Other Royal Portraits by Holbein

The principal Holbein portrait of King Henry VIII was done in 1537 as part of a dynastic mural painting, which decorated the privy chamber of the royal Palace of Whitehall. Portraying the Tudor dynasty, the mural featured King Henry VIII with his third wife, Queen Jane Seymour, as well as the King's parents, Henry VII and Elizabeth of York, all arranged around a marble block. It was probably commissioned to celebrate the birth of Henry's long-awaited heir, Edward, who was born in October 1537. In any event, this portrait became the definitive representation of Henry VIII, and the one from which almost all other portraits have derived. Sadly the Whitehall Portrait itself perished in the fire which destroyed most of the Palace in 1698. Luckily, thirty years prior to the fire, Charles II had arranged for a copy to be made by the Flemish portraitist Remigius van Leemput (1607-75), and this copy is now part of the Royal Collection on display at Hampton Court Palace.

In the mural, Henry stands without any of the usual symbols of royal authority, like crown or sceptre, although this was by no means uncommon in progressive portraiture of the period - see in particular, the Venetian portrait painting by Titian of the Habsburg family and others. Even so, Holbein's accomplishment is exceptional. Henry's regal authority is conveyed solely by his commanding stance - legs apart with hands (more or less) on hips - directly facing the viewer. His imposing majesty is further enhanced by his ornate clothes - featuring heavily padded shoulders and a large codpiece - and jewellery, which Holbein picked out in gold leaf. A large fragment of the full-size cartoon for the mural, featuring both Henry VII and Henry VIII, survives in London's National Portrait Gallery, but this depicts Henry in a three-quarters view rather than the head-on stance of the mural.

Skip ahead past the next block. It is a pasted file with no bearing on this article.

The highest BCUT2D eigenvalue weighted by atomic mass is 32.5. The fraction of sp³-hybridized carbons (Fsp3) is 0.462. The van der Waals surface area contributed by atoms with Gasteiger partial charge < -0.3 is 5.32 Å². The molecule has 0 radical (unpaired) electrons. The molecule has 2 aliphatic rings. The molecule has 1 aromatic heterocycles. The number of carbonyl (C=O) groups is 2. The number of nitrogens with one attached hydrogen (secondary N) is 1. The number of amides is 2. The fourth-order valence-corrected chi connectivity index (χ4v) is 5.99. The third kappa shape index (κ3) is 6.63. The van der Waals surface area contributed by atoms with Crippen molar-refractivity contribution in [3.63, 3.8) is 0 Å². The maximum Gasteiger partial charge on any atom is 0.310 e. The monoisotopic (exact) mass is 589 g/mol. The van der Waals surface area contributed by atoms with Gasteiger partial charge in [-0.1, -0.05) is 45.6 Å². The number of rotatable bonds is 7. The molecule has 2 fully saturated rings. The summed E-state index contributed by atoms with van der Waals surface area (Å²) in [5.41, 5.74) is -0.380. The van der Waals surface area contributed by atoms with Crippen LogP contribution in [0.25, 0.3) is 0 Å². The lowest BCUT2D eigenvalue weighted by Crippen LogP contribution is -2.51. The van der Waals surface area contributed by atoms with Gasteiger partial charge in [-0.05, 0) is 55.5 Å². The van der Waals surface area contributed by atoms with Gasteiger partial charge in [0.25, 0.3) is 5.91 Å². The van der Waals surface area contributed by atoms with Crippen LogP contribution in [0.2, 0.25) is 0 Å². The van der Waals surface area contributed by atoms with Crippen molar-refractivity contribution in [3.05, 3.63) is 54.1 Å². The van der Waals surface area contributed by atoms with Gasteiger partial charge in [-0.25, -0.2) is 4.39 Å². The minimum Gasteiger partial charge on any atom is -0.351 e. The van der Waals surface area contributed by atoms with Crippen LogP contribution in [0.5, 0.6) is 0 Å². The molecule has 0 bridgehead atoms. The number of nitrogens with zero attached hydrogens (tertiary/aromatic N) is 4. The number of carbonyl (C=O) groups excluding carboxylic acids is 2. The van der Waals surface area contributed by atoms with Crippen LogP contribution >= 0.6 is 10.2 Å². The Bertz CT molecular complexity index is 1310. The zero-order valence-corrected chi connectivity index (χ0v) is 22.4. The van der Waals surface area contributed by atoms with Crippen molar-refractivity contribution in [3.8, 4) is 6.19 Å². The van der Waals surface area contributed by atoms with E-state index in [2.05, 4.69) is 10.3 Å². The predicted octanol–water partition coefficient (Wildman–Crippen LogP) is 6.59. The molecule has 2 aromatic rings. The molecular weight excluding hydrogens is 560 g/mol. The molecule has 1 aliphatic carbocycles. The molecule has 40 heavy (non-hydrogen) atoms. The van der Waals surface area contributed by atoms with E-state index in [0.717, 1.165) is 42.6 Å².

The portrait is a masterpiece of propaganda. There is no sign of Henry's short legs or deteriorating health (he was 46 years old and suffering from a serious accident, and would be dead within 10 years). The king no doubt appreciated the value of the image that Holbein had created, since he made it known that it had his imprimatur, and distributed copies of it throughout the country. In addition, Nobles would have their own copies made in order to demonstrate their loyalty to the Crown.

Today, nearly all the surviving copies of the painting are based on the reproduction of the Whitehall mural by Remigius van Leemput, of which the best known copy is the one in the Walker Art Gallery, Liverpool.

In addition to his paintings of Henry VIII, Holbein painted the Portrait of Edward, Prince of Wales (1538, National Gallery of Art, Washington DC), as well as numerous portrayals of Henry's wives. Those that have survived, include: Portrait of Jane Seymour (1537, Kunsthistorisches Museum, Vienna); and Portrait of Anne of Cleves (1539, Louvre, Paris). In addition, he painted the prospective spouse Christina of Denmark (1538, National Gallery, London).

Although Holbein had artfully survived the disgrace and execution of his first two patrons - Sir Thomas More and Queen Anne Boleyn - the sudden fall of his final patron Thomas Cromwell, in 1540, undoubtedly damaged his artistic practice. Ironically, it was his flattering portrait of Anne of Cleves which contributed in no small measure to Cromwell's disgrace for saddling the king with an ugly wife. Holbein died from the plague at the age of 45. Henry VIII died four years later.

Explanation of Other Portraits by Holbein

Portrait of Erasmus of Rotterdam (1523)
National Gallery, London.

Portrait of Sir Thomas More (1527)
Frick Collection, New York City.

Lady with a Squirrel and a Starling (1527–28)
National Gallery, London.

Portrait of the Merchant Georg Gisze of Danzig (1532)
Gemaldegalerie, SMPK, Berlin.

Portrait of Thomas Cromwell (1532-4)
National Portrait Gallery, London.

The Ambassadors (1533)
Double Portrait of Jean de Dinteville and Georges de Selve
National Gallery, London.


• For more outstanding portraits by Northern Renaissance painters, see: Homepage.